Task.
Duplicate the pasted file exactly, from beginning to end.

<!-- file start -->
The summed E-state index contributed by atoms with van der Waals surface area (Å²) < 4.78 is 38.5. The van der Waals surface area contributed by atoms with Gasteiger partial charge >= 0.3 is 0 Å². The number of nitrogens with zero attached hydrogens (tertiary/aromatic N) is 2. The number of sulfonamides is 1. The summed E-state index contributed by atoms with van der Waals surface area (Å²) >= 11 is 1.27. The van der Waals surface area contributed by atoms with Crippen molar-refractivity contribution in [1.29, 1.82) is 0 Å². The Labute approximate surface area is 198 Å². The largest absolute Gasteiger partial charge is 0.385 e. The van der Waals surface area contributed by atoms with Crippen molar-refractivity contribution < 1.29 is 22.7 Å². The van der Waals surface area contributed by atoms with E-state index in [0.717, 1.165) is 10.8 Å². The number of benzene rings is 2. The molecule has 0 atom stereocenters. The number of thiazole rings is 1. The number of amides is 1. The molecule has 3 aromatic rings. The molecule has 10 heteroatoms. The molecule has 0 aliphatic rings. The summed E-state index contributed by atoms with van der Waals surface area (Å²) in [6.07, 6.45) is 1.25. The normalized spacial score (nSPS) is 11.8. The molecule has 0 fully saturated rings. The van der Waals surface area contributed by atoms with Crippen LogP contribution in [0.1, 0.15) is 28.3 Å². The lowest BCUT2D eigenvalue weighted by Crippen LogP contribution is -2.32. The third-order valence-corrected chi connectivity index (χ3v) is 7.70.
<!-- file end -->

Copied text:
The summed E-state index contributed by atoms with van der Waals surface area (Å²) < 4.78 is 38.5. The van der Waals surface area contributed by atoms with Gasteiger partial charge >= 0.3 is 0 Å². The number of nitrogens with zero attached hydrogens (tertiary/aromatic N) is 2. The number of sulfonamides is 1. The summed E-state index contributed by atoms with van der Waals surface area (Å²) >= 11 is 1.27. The van der Waals surface area contributed by atoms with Crippen molar-refractivity contribution in [1.29, 1.82) is 0 Å². The Labute approximate surface area is 198 Å². The largest absolute Gasteiger partial charge is 0.385 e. The van der Waals surface area contributed by atoms with Crippen molar-refractivity contribution < 1.29 is 22.7 Å². The van der Waals surface area contributed by atoms with E-state index in [0.717, 1.165) is 10.8 Å². The number of benzene rings is 2. The molecule has 0 atom stereocenters. The number of thiazole rings is 1. The number of amides is 1. The molecule has 3 aromatic rings. The molecule has 10 heteroatoms. The molecule has 0 aliphatic rings. The summed E-state index contributed by atoms with van der Waals surface area (Å²) in [6.07, 6.45) is 1.25. The normalized spacial score (nSPS) is 11.8. The molecule has 0 fully saturated rings. The van der Waals surface area contributed by atoms with Crippen LogP contribution in [0.1, 0.15) is 28.3 Å². The lowest BCUT2D eigenvalue weighted by Crippen LogP contribution is -2.32. The third-order valence-corrected chi connectivity index (χ3v) is 7.70.